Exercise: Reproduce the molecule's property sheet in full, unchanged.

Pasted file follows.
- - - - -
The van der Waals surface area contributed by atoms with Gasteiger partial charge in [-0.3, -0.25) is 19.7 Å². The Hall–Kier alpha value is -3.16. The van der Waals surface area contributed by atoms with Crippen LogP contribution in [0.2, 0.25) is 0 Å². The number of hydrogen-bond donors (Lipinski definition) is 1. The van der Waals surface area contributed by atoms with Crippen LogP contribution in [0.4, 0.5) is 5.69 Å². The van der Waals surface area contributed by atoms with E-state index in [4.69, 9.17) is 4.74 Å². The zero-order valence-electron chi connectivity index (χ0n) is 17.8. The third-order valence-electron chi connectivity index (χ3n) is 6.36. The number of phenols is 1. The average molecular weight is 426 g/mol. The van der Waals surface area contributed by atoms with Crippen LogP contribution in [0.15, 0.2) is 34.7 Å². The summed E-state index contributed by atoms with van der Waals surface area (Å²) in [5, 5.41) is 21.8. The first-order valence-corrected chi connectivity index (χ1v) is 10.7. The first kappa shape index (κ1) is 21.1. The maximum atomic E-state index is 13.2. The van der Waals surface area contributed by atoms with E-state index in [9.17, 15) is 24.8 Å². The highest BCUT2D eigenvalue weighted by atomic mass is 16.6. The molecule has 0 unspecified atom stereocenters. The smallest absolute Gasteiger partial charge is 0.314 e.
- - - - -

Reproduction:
The van der Waals surface area contributed by atoms with Gasteiger partial charge in [-0.3, -0.25) is 19.7 Å². The Hall–Kier alpha value is -3.16. The van der Waals surface area contributed by atoms with Crippen LogP contribution in [0.2, 0.25) is 0 Å². The number of hydrogen-bond donors (Lipinski definition) is 1. The van der Waals surface area contributed by atoms with Crippen LogP contribution in [0.4, 0.5) is 5.69 Å². The van der Waals surface area contributed by atoms with E-state index in [4.69, 9.17) is 4.74 Å². The zero-order valence-electron chi connectivity index (χ0n) is 17.8. The third-order valence-electron chi connectivity index (χ3n) is 6.36. The number of phenols is 1. The average molecular weight is 426 g/mol. The van der Waals surface area contributed by atoms with Crippen LogP contribution in [0.15, 0.2) is 34.7 Å². The summed E-state index contributed by atoms with van der Waals surface area (Å²) in [5, 5.41) is 21.8. The first-order valence-corrected chi connectivity index (χ1v) is 10.7. The first kappa shape index (κ1) is 21.1. The maximum atomic E-state index is 13.2. The van der Waals surface area contributed by atoms with E-state index in [9.17, 15) is 24.8 Å². The highest BCUT2D eigenvalue weighted by atomic mass is 16.6. The molecule has 0 unspecified atom stereocenters. The smallest absolute Gasteiger partial charge is 0.314 e.